TECH DISRUPTORS BRING NEW OPPORTUNITIES FOR ACCOUNTANTS

Tech disruptors bring new opportunities for accountants

 

 

As technology continues to disrupt traditional accounting models, forward-thinking firms are uncovering new opportunities and ways to future proof their business.

Things you should know: Count used reasonable efforts to ensure the commentary in this blog was accurate and true at the time that it was posted, but Count is not liable for any errors or omissions in the commentary. Since the time of posting it is possible that regulatory requirements and laws upon which the commentary were based have changed and the content is outdated. The commentary provided in this blog is informational only and while care was taken in the preparation of this blog, no liability is accepted by Count, its related entities, agents and employees for any loss arising from reliance on this blog. Any commentary regarding past economic performance is no indication of future performance and should be used as a general guide only.


Recently at Count Financial’s national conference, 700 Count delegates spoke about the most significant disruptions facing the accounting profession today. It’s a topic that resonates strongly with most accountants.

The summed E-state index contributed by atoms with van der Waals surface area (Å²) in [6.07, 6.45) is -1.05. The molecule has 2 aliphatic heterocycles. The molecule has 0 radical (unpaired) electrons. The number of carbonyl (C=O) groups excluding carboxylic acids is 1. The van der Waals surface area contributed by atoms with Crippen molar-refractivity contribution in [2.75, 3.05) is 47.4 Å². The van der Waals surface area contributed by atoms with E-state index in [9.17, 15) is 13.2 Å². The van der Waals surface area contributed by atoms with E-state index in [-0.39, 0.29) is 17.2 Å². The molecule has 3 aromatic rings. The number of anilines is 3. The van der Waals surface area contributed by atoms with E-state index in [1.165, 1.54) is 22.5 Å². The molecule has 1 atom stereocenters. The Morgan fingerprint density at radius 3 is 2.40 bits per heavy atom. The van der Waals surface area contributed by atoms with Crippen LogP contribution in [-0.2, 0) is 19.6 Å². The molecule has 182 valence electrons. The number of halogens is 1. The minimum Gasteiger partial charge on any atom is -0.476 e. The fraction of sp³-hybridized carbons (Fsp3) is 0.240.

Disruptors and your client life cycle


It’s no surprise that advancing technology is having a major impact on many aspects of the accounting profession. But what may not be immediately apparent are the specific challenges that are emerging at each stage of the client life cycle. Here are a few examples.


1. Online tax returns– changing your traditional compliance work

Tax return services for individuals and small businesses have traditionally been the starting point for most accountant–client relationships. But since the introduction of online tax returns in 1999, the number of people doing their own tax has increased substantially. In 2015, there were close to five million users preparing their tax returns online.

As you might expect, tech-savvy under-30s have embraced this self-service option. Within that demographic alone, the number of online tax returns submitted in 2014 was around 400,000. The next year it more than doubled to almost a million.

This means less bread and butter work for accountants — and even more significantly, the loss of a direct path to the next generation of new clients.


2. Cloud accounting

Technological advances are not only making it tougher to attract new clients, but also to retain existing ones. With the proliferation of cloud accounting packages like Xero, MYOB and QuickBooks, many clients are now able to take care of their own bookkeeping needs themselves.

For instance, Xero’s subscription membership grew by an astonishing 80% in 2014 alone1. Today, Xero has over half a million subscribers globally — and looks likely to meet its next target of one million subscribers very soon.

 

3. Budget SMSF products